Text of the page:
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The Face Rings A Bell

March 11, 2010

Everywhere You Go

Over the last few weeks we have focused on future cars and Intelligent Transportation Systems. However, as important as transportation has been to mankind in moving people and product, communication’s role in moving data and information has perhaps eclipsed transportation in the vital role it plays in our life. Not that we use one technology solely to the exclusion of the other. In fact, now thanks to the ubiquitous cell phone we can take it wherever we go.

As part of our History of Technology Series we have put together this post about the 134th anniversary of the invention of the telephone. Often referred to as the most valuable patent ever issued, Bell’s claim still stirs controversy.

In any case, Alexander Graham Bell‘s March 10, 1876, call out to Watson is noteworthy. Below we cover some historical and comical stories about telephony in order to celebrate this wondrous technology that now attracts so much of our attention and income.

“Mr. Watson, come here, I want you (Be-yatch)”

Alexander Graham Bell (March 3, 1847-August 2, 1922) was a Scottish scientist and inventor who immigrated to Canada. Today, Bell is widely considered one of the foremost developers of the telephone, together with Antonio Meucci, inventor of the first telephone prototype, and Philipp Reis. Six years after having obtained his telephone patent, he became a naturalized citizen of the United States. In addition to Bell’s work in telecommunications technology, he was responsible for important advances in aviation and hydrofoil technology.

Bell’s March 10, 1876 laboratory notebook entry describing his first successful experiment with the telephone.

Watson Describes Invention of Telephone by Bell

In a recording made in the 1920s, Alexander Graham Bell’s assistant Thomas Watson describes the invention of the telephone in 1876. He then describes speaking to Bell on the first transcontinental phone call in 1916.

Phone Follies and Friday Funnies Follow…

Telephone Patent Follies

Patents can be nutty things. Designed to protect inventors (whether individual or business) in the same way that copyrights protect authors, US patents can be applied for for any number of items, ranging from the strange and unmarketable to the most basic and valuable.

The patent for the telephone (US patent number 174,465) is widely thought to be the most valuable patent ever granted, which is no real surprise. It is a surprise, however, to discover that the patent very nearly went to Elisha Gray, not to Alexander Graham Bell. See more at the Virtual Museum of Telecommunications.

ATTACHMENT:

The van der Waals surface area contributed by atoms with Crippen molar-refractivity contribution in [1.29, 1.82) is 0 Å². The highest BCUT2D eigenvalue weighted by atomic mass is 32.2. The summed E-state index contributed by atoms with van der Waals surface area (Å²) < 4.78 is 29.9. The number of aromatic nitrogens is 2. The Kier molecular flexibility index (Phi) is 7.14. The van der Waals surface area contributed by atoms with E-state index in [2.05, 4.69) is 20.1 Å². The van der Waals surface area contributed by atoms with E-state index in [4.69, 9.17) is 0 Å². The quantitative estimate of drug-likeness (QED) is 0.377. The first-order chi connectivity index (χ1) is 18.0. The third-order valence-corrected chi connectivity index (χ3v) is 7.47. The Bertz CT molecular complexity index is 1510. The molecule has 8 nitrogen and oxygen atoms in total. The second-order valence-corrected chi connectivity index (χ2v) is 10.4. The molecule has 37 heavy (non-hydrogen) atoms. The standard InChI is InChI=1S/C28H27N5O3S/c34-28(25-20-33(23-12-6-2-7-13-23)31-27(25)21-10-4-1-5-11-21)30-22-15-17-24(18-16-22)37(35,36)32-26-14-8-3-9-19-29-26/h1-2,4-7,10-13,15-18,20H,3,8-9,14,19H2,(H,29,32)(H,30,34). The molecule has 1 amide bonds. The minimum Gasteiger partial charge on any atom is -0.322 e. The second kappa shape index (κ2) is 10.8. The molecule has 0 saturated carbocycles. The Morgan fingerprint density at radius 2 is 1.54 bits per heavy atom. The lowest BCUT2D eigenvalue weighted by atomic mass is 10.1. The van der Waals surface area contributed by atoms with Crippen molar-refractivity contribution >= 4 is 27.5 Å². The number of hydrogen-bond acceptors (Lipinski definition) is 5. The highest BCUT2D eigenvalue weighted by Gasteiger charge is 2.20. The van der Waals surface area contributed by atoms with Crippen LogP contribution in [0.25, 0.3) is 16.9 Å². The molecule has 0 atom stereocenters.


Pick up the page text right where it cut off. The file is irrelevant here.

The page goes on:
There’s also a fun timeline.

One Ringy Dingy Ernestine and Ma Bell rough-up a customer.

Other related juvenile jokey news…

The rings of Uranuswere discovered on March 10, 1977, by James L. Elliot, Edward W. Dunham.

The scheme of Uranus's ring-moon system. Solid lines denote rings; dashed lines denote orbits of moons.

“Uranus has 27 known natural satellites. The names for these satellites are chosen from characters from the works of Shakespeare and Alexander Pope. The five main satellites are Miranda, Ariel, Umbriel, Titania and Oberon.” Wikipedia

Some wag has suggested that Steve Jobs is going after Bell’s telephone patent. He doesn’t mention if Apple board member, and Internet inventor Al Gore, is joining in the suit.

Apple Files Lawsuit Against Estate of Alexander Graham Bell

By Brian Briggs

Cupertino, CA – Apple Inc. has filed a lawsuit against the estate of famed inventor Alexander Graham Bell claiming the telephone “invented” by Bell violated several patents held by Apple. The company expects to recover all revenue generate by phone sales over the past 134 years. See the full blog post

And for your Final Friday (+/-) Funny…

Here’s an old joke I remember from the time I was a scout. You can read the full skit below, the  punch line is: “No. But his face rings a bell.” See: Quazimoto, the Bell Ringer Skit

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